"The Hamster belongs to the mus genus, but bears the nearest resemblance to that of the myoxus, or marmot. It agrees, however, with both in the construction of its habitation, its way of life, and its general properties. In Gmelin's New System of Nature, the hamsters make the third general division, called criceti: and the animal, which is the subject of this paper, is styled the Mus Cricetus Germanicus, or German Hamster. The males are about ten inches long, and the tail about three: but the females are scarcely more than one half of this size. The former weigh from twelve to sixteen ounces each. Usually the head and back are of a reddish brown colour, the cheeks red, the sides paler, with three white spots; the breast, upper part of the fore-legs, and belly, are black. But the colour varies much sometimes they are found entirely white, or yellow; and there is a species which is almost entirely black. But what is most worthy of our observation in this animal are, its feet, its teeth, and its cheek pouches.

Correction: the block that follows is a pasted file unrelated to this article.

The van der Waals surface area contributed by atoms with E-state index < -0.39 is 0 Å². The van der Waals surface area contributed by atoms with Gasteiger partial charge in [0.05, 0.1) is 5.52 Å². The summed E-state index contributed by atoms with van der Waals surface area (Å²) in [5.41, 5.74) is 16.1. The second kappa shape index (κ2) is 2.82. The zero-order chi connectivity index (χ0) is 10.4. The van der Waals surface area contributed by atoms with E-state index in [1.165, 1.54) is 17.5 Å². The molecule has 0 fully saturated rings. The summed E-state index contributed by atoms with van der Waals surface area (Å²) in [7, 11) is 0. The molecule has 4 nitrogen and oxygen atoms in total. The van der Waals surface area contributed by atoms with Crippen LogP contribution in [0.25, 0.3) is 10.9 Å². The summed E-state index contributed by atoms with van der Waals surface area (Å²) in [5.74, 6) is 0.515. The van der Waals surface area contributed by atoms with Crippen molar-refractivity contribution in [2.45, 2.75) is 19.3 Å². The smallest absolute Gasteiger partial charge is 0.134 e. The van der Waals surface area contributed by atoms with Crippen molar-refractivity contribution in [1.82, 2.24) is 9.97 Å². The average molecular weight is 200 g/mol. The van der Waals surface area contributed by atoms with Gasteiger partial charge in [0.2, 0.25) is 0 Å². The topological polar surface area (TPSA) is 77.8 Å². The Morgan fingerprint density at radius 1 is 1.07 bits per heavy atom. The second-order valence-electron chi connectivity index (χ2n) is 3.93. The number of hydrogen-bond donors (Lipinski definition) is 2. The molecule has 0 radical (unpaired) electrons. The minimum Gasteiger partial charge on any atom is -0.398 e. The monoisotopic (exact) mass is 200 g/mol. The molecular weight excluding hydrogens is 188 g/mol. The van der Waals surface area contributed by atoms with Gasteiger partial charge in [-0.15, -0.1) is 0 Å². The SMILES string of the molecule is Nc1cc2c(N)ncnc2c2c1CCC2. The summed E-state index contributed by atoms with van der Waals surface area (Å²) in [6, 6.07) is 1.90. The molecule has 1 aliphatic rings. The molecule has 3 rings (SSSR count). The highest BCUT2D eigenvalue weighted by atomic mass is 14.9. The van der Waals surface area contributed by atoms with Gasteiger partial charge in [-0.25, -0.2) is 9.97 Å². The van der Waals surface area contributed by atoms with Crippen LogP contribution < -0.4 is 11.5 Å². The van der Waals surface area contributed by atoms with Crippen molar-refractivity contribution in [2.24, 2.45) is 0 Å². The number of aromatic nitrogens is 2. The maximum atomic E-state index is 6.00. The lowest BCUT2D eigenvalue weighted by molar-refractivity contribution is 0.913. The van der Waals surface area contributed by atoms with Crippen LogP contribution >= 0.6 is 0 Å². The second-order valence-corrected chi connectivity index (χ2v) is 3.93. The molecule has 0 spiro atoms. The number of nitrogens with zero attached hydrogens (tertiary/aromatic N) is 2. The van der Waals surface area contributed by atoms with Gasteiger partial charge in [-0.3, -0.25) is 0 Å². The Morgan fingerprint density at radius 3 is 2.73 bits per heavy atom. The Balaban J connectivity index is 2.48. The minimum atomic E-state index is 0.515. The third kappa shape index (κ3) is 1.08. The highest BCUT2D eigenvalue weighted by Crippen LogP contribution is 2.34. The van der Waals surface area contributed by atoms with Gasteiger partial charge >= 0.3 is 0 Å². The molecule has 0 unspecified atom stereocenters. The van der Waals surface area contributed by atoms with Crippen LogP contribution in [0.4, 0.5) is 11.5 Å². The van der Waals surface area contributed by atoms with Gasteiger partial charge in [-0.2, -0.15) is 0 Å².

"The hamster uses his feet to run, dig, and climb with. They are short and strong, having four toes and a claw, instead of a fifth toe, on the fore-feet; and five toes on each hind. foot. Its teeth are sixteen in number! it has two incisors in each jaw; and three grinders on each side. The grinders serve only to chew with; but the fore-teeth, or incisors, serve not only to shell the corn, but also as weapons for its defence; and to dig up the earth, where it is too hard for its claws alone.

"The cheek pouches are two skinny bags, proceeding from the jaw, above the neck and shoulders, and afterwards sloping a little towards the spine. They lie enclosed between the muscles and the outward skin. On the outside, these pouches are membranous, smooth, and shining: and in the inside, there are a great many glands which secrete a fluid, which serves to keep the parts flexible, and to resist any accidents which might be occasioned by the roughness of particular seeds. The hamster uses